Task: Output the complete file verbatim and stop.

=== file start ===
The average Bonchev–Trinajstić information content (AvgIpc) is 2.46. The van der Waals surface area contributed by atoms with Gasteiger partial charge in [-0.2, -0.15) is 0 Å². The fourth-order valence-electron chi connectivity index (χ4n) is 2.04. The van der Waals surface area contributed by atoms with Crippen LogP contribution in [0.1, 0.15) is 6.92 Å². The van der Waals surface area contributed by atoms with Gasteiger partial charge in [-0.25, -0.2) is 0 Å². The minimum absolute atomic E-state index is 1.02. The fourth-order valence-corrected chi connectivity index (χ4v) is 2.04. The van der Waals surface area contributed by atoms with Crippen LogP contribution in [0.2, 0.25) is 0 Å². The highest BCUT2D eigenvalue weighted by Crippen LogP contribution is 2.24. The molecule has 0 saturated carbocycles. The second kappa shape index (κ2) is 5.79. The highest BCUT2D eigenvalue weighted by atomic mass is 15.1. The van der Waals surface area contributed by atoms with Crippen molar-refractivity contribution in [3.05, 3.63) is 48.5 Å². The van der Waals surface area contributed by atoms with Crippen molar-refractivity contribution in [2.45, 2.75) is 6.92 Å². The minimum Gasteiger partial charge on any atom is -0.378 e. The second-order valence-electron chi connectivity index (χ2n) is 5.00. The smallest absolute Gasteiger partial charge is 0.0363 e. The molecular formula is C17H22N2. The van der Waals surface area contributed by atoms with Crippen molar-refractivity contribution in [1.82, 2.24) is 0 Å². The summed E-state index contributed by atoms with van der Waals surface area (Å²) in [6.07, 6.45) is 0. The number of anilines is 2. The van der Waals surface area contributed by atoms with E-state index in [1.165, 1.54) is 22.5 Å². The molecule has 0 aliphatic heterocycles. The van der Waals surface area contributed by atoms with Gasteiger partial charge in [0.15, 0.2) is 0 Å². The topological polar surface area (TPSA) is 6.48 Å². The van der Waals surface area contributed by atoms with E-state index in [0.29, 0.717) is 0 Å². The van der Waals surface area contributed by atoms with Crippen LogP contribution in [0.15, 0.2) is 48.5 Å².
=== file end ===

The average Bonchev–Trinajstić information content (AvgIpc) is 2.46. The van der Waals surface area contributed by atoms with Gasteiger partial charge in [-0.2, -0.15) is 0 Å². The fourth-order valence-electron chi connectivity index (χ4n) is 2.04. The van der Waals surface area contributed by atoms with Crippen LogP contribution in [0.1, 0.15) is 6.92 Å². The van der Waals surface area contributed by atoms with Gasteiger partial charge in [-0.25, -0.2) is 0 Å². The minimum absolute atomic E-state index is 1.02. The fourth-order valence-corrected chi connectivity index (χ4v) is 2.04. The van der Waals surface area contributed by atoms with Crippen LogP contribution in [0.2, 0.25) is 0 Å². The highest BCUT2D eigenvalue weighted by Crippen LogP contribution is 2.24. The molecule has 0 saturated carbocycles. The second kappa shape index (κ2) is 5.79. The highest BCUT2D eigenvalue weighted by atomic mass is 15.1. The van der Waals surface area contributed by atoms with Crippen molar-refractivity contribution in [3.05, 3.63) is 48.5 Å². The van der Waals surface area contributed by atoms with Crippen molar-refractivity contribution in [2.45, 2.75) is 6.92 Å². The minimum Gasteiger partial charge on any atom is -0.378 e. The second-order valence-electron chi connectivity index (χ2n) is 5.00. The smallest absolute Gasteiger partial charge is 0.0363 e. The molecular formula is C17H22N2. The van der Waals surface area contributed by atoms with Crippen molar-refractivity contribution in [1.82, 2.24) is 0 Å². The summed E-state index contributed by atoms with van der Waals surface area (Å²) in [6.07, 6.45) is 0. The number of anilines is 2. The van der Waals surface area contributed by atoms with E-state index in [1.165, 1.54) is 22.5 Å². The molecule has 0 aliphatic heterocycles. The van der Waals surface area contributed by atoms with Gasteiger partial charge in [0.15, 0.2) is 0 Å². The topological polar surface area (TPSA) is 6.48 Å². The van der Waals surface area contributed by atoms with E-state index in [0.29, 0.717) is 0 Å². The van der Waals surface area contributed by atoms with Crippen LogP contribution in [0.15, 0.2) is 48.5 Å².